The NRC is also connected to two other systems of exclusion. The D voter’s list- the doubtful voter's list and the Assam border police. Anyone who is suspected to be an illegal immigrant was put on a D voters list- the Assam police also have a list of people who are suspected to be immigrants, thus a data set that is exclusionary. This compounds the exclusion of more than three lakh people. The Assam border police are mainly deployed on the river banks and river islands. Even when they submitted the required document, people marked by these two systems were excluded from Citizenship. 

Homelessness: Another set population who keeps moving from one place to another is the homeless and the circular migrants. India has a Unique ID- Aadhar through which most of the welfare policies are accessible to people. While homeless people can get an Aadhar card based on the shelter homes, the majority of them do not have a mobile phone with which their Aadhar is registered. Another issue is that, even though Aadhar is not mandatory for hospital admissions, to register death and birth, one needs an Aadhar card. An example is TB patients. India has the highest number of TB patients, and the rate is high among the homeless population. The majority of them are refused admission to a hospital without an Aadhar card. Further, for TB patients to get an allowance for their recovery, around 10 dollars a month, they need to have a bank account. For a bank account, one needs address proof. The issue of the homeless population connects to the question of representation in data justice. Who is counted, and who is excluded? This is an important question because the AI and ML-based systems are built on existing data sets and the homeless is not counted. A system built on these existing exclusions will further marginalise and criminalise them. 

Ananthu: The research team at Alan Turing Institute has over the course of their work, tried to provide a broader frame to the idea of data justice, and not limit it to the problems of privacy or security (which are real problems), and attempt to fill this gap in both research and practice. Most of our research was guided by their work- They had identified six pillars of data justice, which are not separate and mutually exclusive of each other, but have overlapped.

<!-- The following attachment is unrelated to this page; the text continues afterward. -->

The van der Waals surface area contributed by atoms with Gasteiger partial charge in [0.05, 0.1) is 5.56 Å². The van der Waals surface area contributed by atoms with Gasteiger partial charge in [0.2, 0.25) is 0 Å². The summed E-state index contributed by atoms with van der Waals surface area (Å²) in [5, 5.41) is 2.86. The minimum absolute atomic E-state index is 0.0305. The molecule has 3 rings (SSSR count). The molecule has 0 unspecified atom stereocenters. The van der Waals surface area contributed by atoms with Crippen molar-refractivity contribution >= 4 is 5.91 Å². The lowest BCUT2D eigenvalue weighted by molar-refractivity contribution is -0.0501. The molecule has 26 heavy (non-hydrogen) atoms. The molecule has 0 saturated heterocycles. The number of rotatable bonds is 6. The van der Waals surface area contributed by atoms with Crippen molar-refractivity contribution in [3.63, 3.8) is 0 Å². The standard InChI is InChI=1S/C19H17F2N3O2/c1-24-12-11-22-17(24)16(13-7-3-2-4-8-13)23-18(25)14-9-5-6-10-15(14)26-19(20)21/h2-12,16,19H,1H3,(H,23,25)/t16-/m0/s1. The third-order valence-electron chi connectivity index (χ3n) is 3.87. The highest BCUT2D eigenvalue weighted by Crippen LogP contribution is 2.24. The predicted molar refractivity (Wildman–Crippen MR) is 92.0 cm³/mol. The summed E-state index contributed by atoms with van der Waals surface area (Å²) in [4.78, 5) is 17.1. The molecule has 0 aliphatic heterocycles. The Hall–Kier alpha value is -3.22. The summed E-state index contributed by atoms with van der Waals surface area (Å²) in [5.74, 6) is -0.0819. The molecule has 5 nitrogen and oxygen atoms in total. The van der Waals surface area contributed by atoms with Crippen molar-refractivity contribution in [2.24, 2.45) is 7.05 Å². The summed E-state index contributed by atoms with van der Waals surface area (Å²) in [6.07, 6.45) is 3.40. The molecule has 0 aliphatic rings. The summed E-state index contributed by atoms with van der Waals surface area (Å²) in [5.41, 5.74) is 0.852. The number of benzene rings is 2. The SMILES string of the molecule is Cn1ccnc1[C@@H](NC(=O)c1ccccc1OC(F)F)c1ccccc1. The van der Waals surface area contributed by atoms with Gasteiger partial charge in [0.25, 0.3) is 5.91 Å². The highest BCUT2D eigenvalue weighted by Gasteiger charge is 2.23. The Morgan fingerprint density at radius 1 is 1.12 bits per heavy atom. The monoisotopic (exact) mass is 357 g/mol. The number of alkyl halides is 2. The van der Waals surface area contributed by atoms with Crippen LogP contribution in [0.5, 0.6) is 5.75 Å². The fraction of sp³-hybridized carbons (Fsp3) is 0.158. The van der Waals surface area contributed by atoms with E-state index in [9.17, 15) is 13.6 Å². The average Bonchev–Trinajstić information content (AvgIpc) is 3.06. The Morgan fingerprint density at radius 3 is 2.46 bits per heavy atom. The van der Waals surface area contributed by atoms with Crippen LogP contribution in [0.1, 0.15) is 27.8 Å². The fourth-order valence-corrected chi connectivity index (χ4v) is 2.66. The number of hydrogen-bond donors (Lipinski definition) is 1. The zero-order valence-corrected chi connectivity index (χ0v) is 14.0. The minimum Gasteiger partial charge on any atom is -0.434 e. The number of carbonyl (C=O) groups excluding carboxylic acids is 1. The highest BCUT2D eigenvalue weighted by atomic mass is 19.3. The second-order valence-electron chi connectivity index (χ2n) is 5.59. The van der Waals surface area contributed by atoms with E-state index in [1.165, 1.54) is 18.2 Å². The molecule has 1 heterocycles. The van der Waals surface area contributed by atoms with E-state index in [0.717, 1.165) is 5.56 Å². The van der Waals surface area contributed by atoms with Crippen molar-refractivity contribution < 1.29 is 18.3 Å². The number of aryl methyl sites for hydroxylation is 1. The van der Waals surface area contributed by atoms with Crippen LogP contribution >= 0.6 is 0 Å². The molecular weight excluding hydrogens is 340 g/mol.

• Six identified pillars, in brief:
    • Power: Understanding (and combatting) existing, deep-rooted patterns of dominance and power structures
    • Equity: Seeing the long-term patterns of inequality and transforming it to be closer to social justice
    • Access: to data, resources, and innovation
    • Identity: critiquing erasure and othering, exposing binaries.
    • Participation: Meaningful representation and inclusion of diverse populations and views
    • Knowledge: not limited to a dominant version, but epistemically pluralist and acknowledging the variety of it.

They have worked with several organisations from the global south to expand their scope, and understand the issues such that they are not limited to the current way it is looked at in Europe or other parts of the global north. We have used these pillars to try and look at some of the cases we spotted in India, either involving data and AI-related tools or at narratives of exclusions and invisibilization driven by data. We talked to communities affected, and the developers and policy people who sought to implement these. We had conversations with them over interviews and workshops (mostly conducted digitally during the third wave of the pandemic). Policymakers tried to defend their choices, and explain how the moves were for larger benefits, developers talked about the issues they faced while working on these tools, and we listened to the narratives of discrimination, erasure, and bias that the communities faced as some of these were rolled out.